Pharmaceutical Sales? - page 2

Have any of you fellow nurses had any experience with this? I was talking to a few people *non-nurses* who said that there is good money in this, etc. They said being a nurse would be an advantage. I... Read More

  1. by   BSNtobe2009
    Scribbler, that post is amazing, it truly is. Can you imagine doctor's going through their career with that sense of entitlement?

    I mean, I feel that drug reps need to earn their money. If they have an extremely popular product that gets sold no matter what they do, I can imagine where doctors can get very irritated when they don't get visited.

    There is no doubt that things like that definately add to the cost of medicine, can you imagine what gets spent on this doctor alone? I wonder how many doctors a rep visits has on their rotation? That adds up!
  2. by   socishan
    Quote from BSNtobe2009
    Yup, I've even heard of luxury vacations being offered among other things, and all of this has to be added to the cost of the drugs, because someone has to pay for it.
    This is true: my friend went to Hawaii, Puerto Vallarta, and took an Alaskan Cruise all within her last 2 years of selling or so, just for being a top seller in her company. I also believe that this does NOT include any trips that could be given to the MDs if they gave out x number of prescriptions, although I never saw that part firsthand (never saw Dr. A packing her bags for Hawaii), so I couldn't say that one with certainty.
  3. by   IMustBeCrazy
    Everything stated above is 100% true.

    Basically it boils down to this: If you can cast aside your morals/ethics and the only driving force in your life is money, you will be great at sales, no matter if it is pharmaceutical, insurance, etc.

    In addition to the high substance abuse rates, the rate of adultery is extremely high. Quid Pro Quo is an industry standard in sales.
  4. by   Multicollinearity
    Quote from IMustBeCrazy
    Everything stated above is 100% true.

    Basically it boils down to this: If you can cast aside your morals/ethics and the only driving force in your life is money, you will be great at sales, no matter if it is pharmaceutical, insurance, etc.

    In addition to the high substance abuse rates, the rate of adultery is extremely high. Quid Pro Quo is an industry standard in sales.
    Not everyone casts aside their morals and ethics. I didn't.

    I will say that it is my opinion that sales is an honorable profession if done in an honorable manner. Sad to say - the general public generally doesn't agree, and has very very little respect for sales people.

    Jesskanurse,

    I'd ask yourself this: Why did you go to nursing school? Is working in pharm sales congruent with those reasons? Is working in pharm sales congruent with your core values and principles? If so, ok. If not - run from pharm sales!
  5. by   teeituptom
    I was in Pharmaceutical sales 40 yrs ago. Thats a joke of course, untill I got busted for posession of cannabis
  6. by   IMustBeCrazy
    Quote from multicollinarity
    Not everyone casts aside their morals and ethics. I didn't.

    I will say that it is my opinion that sales is an honorable profession if done in an honorable manner. Sad to say - the general public generally doesn't agree, and has very very little respect for sales people.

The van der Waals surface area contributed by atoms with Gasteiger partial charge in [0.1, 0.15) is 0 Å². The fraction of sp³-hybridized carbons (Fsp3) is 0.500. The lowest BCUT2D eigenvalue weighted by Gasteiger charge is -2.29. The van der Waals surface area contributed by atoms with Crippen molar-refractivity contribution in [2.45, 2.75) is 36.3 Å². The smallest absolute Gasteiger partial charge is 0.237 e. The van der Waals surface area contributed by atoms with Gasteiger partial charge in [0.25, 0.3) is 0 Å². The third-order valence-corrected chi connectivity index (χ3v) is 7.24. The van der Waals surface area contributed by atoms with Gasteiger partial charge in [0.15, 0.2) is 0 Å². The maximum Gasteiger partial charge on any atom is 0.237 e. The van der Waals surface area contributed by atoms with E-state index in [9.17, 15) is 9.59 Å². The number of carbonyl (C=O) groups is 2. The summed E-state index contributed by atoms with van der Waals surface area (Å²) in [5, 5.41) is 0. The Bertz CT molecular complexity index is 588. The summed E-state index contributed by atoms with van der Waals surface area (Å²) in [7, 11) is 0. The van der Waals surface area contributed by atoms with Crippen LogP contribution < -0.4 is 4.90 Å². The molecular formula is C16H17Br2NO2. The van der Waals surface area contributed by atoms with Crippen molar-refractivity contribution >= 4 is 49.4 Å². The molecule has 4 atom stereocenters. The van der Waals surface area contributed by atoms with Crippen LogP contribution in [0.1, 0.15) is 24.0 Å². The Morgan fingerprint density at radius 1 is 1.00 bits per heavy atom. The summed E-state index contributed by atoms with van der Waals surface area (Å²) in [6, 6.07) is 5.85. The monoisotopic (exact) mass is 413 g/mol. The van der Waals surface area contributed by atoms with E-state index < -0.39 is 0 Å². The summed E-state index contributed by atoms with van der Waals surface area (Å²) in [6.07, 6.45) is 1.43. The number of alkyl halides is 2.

Jesskanurse,

    I'd ask yourself this: Why did you go to nursing school? Is working in pharm sales congruent with those reasons? Is working in pharm sales congruent with your core values and principles? If so, ok. If not - run from pharm sales!
    I agree - not all are like that, I know I wasn't. BUT....sales as a profession is truly like living in a den of vipers. Like you, this is coming from someone that didn't lie/cheat/steal and was in professional sales for many years. Everyone is out for their piece of turf, and they are often willing to sell their own grandmother to achieve it.

    Sales is a lot like Hollywood. All glitz on the outside, but rather a nasty profession once you're in it. In RARE cases it can be very worthwhile if you have decent coworkers/bosses. But even that can be outweighed by variables outside your control, like the pompous doc in the post above that wants everything and treats salespeople like dirt. Or the smarmy competitor going for the big contract/sale etc that finds out that the clinic office manager is talking about sending her daughter to camp, only to have air delivered to her home an all expense paid trip to the kids dude ranch in Arizona anonymously. These things happen, and more often than you would think.

    One more thought. You would *think* that achieving wonderful sales numbers would be something a company would want to continue to foster in their salespeople. However, there is such a thing as doing too well, when the company "restructures" your clients and takes away good clients that you have built over the years and gives you the dogs to develop. This happens quite often as well.
  7. by   Multicollinearity
    Quote from IMustBeCrazy
    I agree - not all are like that, I know I wasn't. BUT....sales as a profession is truly like living in a den of vipers. Like you, this is coming from someone that didn't lie/cheat/steal and was in professional sales for many years. Everyone is out for their piece of turf, and they are often willing to sell their own grandmother to achieve it.